Criminals may begin the attack by sending phishing emails to employees of financial institutions as a means to install malicious software (malware) onto the institution’s network. Once installed, criminals use the malware to monitor the institution’s network to determine how the institution accesses ATM control panels and obtain employee login credentials. These control panels, often web-based, manage the amount of money customers may withdraw within a set timeframe, the geographic limitations of withdrawals, the types and frequency of fraud reports that its service provider sends to the financial institution, the designated employee that receives these reports, and other management functions related to card security and internal controls. When criminals obtain this information, they may use an employee’s login credentials to gain access to the control panel and change the settings to permit greater or unlimited cash disbursements at ATM machines, and to change other fraud and security related controls.

    Following an attack on an institution’s ATM control panels, criminals use fraudulent debit, prepaid, or ATM cards they create with account information and personal identification numbers (PINs) stolen through separate attacks to withdraw funds from ATMs. Card account information and PINs typically are stolen in a number of ways including through point-of-sale (POS) malware or skimming, ATM malware or skimming, or compromise of the issuer’s card operations. The cash-out phase of the attack involves criminals organizing simultaneous withdrawals of large amounts of cash from multiple ATMs over a short time period, usually four hours to two days. Criminals may conduct their operations during holidays and weekends to take advantage of increased cash levels in ATMs and limited monitoring by financial institutions during non-work hours.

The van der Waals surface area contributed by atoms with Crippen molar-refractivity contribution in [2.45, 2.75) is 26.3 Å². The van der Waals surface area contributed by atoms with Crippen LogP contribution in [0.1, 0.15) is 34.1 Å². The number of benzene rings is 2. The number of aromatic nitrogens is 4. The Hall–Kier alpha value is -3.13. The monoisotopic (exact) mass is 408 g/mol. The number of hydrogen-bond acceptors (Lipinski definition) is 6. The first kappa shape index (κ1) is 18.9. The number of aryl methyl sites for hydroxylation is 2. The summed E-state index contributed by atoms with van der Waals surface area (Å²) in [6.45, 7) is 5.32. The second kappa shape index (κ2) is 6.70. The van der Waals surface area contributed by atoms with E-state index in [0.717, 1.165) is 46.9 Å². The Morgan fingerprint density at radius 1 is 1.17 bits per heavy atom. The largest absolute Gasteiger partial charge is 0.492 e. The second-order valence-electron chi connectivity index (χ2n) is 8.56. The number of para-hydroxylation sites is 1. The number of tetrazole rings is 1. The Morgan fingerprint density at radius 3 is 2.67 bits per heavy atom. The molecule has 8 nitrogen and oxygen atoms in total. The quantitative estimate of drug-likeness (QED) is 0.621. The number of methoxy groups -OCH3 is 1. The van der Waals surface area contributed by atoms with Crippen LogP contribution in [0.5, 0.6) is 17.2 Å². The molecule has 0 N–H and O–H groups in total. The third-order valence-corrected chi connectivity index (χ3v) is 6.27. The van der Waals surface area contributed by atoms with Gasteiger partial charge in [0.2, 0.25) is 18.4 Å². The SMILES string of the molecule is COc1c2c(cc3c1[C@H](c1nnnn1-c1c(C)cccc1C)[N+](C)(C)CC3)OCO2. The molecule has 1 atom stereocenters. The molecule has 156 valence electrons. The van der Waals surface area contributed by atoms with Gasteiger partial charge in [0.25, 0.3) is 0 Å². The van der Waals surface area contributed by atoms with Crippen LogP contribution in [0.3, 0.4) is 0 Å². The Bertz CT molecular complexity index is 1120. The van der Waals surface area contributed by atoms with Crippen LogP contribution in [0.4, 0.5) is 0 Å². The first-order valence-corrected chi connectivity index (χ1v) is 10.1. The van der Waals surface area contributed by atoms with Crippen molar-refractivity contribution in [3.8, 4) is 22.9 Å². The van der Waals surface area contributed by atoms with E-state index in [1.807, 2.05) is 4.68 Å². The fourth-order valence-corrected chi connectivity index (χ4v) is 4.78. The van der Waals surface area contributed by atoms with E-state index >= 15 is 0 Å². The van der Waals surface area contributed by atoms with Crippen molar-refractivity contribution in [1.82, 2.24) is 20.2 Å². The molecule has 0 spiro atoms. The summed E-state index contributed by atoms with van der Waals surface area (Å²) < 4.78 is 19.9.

Financial institutions that issue debit, prepaid, or ATM cards may face a variety of risks from Unlimited Operations including operational risks, fraud losses, liquidity and capital risks, depending on the size of the institution and the losses incurred, and reputation risks. Financial institutions that outsource their card issuing function to a card processor may initially be liable for losses even if the compromise occurs at the processor.

    Financial institutions should ensure that their risk management processes address the risk from these types of cyber-attacks consistent with the risk management guidance contained in the FFIEC Information Technology (IT) Examination Handbook2and specifically the Information Security,3Outsourcing Technology Services,4and the Retail Payment Systems5booklets.

    Financial institutions and processors that create PINs for card holders should follow the Payment Card Industry Data Security Standards (PCI-DSS) on PIN Security Requirements,6September 2011, and Hardware Security Module (HSM) SecurityRequirements,7May 2012, to address key management practices and the use of HSMs for encrypting PINs.

    In accordance with regulatory requirements8and FFIEC guidance, the members expect financial institutions to take the following steps, as appropriate: